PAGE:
Your intrepid liquor reporter was trying to impress his dinner date at a quaint little seafood restaurant last week, and needed something more unique and interesting than a bog-standard Chardonnay to go with the oysters.
Luckily, your humble narrator has long been a fan of the Chenin Blanc grape varietal, and the waiter was more than happy to trot one out for our enjoyment.
For those not in the know, Chenin Blanc is a white wine grape with a long history, dating back to the 9th century in the Loire Valley of France, and has been experiencing a resurgence in popularity over the last few decades.
Even the most novice of wine drinkers will likely recognize the Loire Valley of France as the wellspring of many of the noble grape varietals, and home to some of the most highly regarded wines worldwide.
Chenin Blanc has been making outstanding wines for centuries, and is even a genetic ancestor to the more well-known Sauvignon Blanc grape.
As the wine snobs say, the Chenin Blanc grape is very expressive of terroir. No, gentle reader, that doesn’t mean that the grape shrieks in fear when picked. Rather, it means that the taste of the wine is very dependent on the climate and soil conditions in the vineyard.
When grown in a cool climate such as the Loire Valley, Chenin Blanc tends to have crisp acidity, floral aromas, and an herbaceous mouth feel. Contrast that to a hot climate such as South Africa, and the wine will be less acidic and much more fruit-forward.
This makes Chenin Blanc a very versatile grape, able to produce either dry or sweet wines, sparkling wines, and even fortified wines.
While France is the historical home of the Chenin Blanc grape, it has done very well in the New World, and is now the most commonly planted grape in South Africa.
While Chenin Blanc does very well on its own, its versatility leads many winemakers to blend it with other grape varietals to jazz up the flavor of a bulk wine to make it more appealing.
California winegrowers will often use excessive irrigation to produce very high yields of Chardonnay. This produces a very inexpensive and boring wine, which is then blended with relatively small amounts of Chenin Blanc to make it more palatable and command a higher price on the market.
This has lead to Chenin Blanc being referred to as the most popular grape that no one has heard of, because it is blended with so many other grape varietals to liven them up.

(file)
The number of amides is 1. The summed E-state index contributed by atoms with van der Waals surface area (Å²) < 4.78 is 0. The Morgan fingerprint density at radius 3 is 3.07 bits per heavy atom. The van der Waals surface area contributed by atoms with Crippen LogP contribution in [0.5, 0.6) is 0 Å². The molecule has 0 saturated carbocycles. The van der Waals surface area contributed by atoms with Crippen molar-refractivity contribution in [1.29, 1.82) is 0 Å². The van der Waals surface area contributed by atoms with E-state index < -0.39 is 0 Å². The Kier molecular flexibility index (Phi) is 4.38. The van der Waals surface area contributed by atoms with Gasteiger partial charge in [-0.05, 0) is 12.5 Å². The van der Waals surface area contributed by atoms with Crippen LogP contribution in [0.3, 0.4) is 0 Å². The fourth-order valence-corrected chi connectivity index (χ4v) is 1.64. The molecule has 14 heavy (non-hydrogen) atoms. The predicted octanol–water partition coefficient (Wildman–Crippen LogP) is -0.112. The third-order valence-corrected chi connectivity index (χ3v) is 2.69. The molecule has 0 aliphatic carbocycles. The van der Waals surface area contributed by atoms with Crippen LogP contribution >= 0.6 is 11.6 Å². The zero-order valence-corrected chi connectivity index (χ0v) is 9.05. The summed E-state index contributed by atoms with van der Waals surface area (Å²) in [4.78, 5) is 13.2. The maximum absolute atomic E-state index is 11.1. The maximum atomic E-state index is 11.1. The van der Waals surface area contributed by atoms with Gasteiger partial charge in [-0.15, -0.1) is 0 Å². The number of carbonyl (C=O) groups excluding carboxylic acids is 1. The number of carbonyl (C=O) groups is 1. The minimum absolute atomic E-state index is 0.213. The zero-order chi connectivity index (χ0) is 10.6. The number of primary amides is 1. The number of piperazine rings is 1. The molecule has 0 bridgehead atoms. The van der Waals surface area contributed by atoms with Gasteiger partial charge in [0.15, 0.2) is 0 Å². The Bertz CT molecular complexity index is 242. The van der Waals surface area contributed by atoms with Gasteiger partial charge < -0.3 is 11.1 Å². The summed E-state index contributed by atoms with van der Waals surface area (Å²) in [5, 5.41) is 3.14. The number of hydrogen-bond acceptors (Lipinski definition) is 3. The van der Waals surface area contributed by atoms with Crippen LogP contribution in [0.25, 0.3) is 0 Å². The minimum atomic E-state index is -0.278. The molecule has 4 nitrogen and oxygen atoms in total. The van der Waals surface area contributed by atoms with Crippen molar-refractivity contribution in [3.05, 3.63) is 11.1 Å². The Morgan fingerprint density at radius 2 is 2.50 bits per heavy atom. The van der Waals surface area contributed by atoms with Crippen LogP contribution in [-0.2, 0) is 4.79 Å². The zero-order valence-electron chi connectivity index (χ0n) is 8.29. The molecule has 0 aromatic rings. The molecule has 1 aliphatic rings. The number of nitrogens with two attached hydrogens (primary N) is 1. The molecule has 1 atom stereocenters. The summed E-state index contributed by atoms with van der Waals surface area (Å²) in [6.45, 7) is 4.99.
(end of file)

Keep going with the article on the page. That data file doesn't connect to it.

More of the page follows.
My dinner date and I ended up with a bottle of Chenin Blanc from the Winery of Good Hope in the well-reknowned Stellenbosch wine region of South Africa.
A delightful little wine that retails for around $15 at your local booze merchant, it was packed with crisp acidity, which was well balanced with the bursts of tropical fruit on the palate, as is typical for this grape.
This particular winery chose to leave the wine to age on the dead yeast cells (or on lees for you wine snobs in the audience). This gives the wine flavours of mineral, toasty biscuits, and spice to increase the complexity of the finish.
For those looking for something a little closer to home, the Quails Gate winery near Kelowna produces a Chenin Blanc that made the news last year for being served to the young royals Will and Kate while on their Canadian tour. This wine has been consistently popular for years, and your intrepid liquor reporter always brings home a few bottles when touring the wineries of BC.
Because of the versatility of this grape, it can be paired with a variety of foods.
The natural acidity of the Chenin Blanc grapes makes it pair well with both oysters and shellfish.
However, when Chenin Blanc is made in a medium-dry style, it goes well with rich dishes such as pâté or foie gras.
If made in a sweeter style, it can balance spicy Thai or Mexican dishes very well. In a nutshell, pair the intensity of the food with the intensity of the wine, and you will do just fine.
So, the next time you are in the mood for a white wine, reach past that tired old Chardonnay on the shelf and try out a Chenin Blanc.